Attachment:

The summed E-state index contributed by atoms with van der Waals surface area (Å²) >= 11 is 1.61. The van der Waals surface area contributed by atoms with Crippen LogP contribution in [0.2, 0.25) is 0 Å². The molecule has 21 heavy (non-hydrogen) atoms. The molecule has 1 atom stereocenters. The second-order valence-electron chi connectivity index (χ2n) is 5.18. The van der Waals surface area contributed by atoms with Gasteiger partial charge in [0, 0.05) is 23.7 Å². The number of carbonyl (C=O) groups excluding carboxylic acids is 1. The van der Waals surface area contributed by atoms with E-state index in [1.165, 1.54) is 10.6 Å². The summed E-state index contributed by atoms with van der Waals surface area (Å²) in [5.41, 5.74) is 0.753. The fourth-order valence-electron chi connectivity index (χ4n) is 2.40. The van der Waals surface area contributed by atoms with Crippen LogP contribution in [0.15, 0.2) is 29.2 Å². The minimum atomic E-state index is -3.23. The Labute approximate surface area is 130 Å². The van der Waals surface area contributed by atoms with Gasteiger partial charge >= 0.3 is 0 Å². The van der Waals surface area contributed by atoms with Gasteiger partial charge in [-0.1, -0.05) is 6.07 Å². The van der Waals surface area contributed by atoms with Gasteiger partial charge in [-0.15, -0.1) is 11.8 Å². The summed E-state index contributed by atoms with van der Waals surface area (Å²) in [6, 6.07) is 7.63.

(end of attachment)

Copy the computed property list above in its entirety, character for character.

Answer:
The summed E-state index contributed by atoms with van der Waals surface area (Å²) >= 11 is 1.61. The van der Waals surface area contributed by atoms with Crippen LogP contribution in [0.2, 0.25) is 0 Å². The molecule has 21 heavy (non-hydrogen) atoms. The molecule has 1 atom stereocenters. The second-order valence-electron chi connectivity index (χ2n) is 5.18. The van der Waals surface area contributed by atoms with Gasteiger partial charge in [0, 0.05) is 23.7 Å². The number of carbonyl (C=O) groups excluding carboxylic acids is 1. The van der Waals surface area contributed by atoms with E-state index in [1.165, 1.54) is 10.6 Å². The summed E-state index contributed by atoms with van der Waals surface area (Å²) in [5.41, 5.74) is 0.753. The fourth-order valence-electron chi connectivity index (χ4n) is 2.40. The van der Waals surface area contributed by atoms with Crippen LogP contribution in [0.15, 0.2) is 29.2 Å². The minimum atomic E-state index is -3.23. The Labute approximate surface area is 130 Å². The van der Waals surface area contributed by atoms with Gasteiger partial charge >= 0.3 is 0 Å². The van der Waals surface area contributed by atoms with Gasteiger partial charge in [-0.1, -0.05) is 6.07 Å². The van der Waals surface area contributed by atoms with Gasteiger partial charge in [-0.15, -0.1) is 11.8 Å². The summed E-state index contributed by atoms with van der Waals surface area (Å²) in [6, 6.07) is 7.63.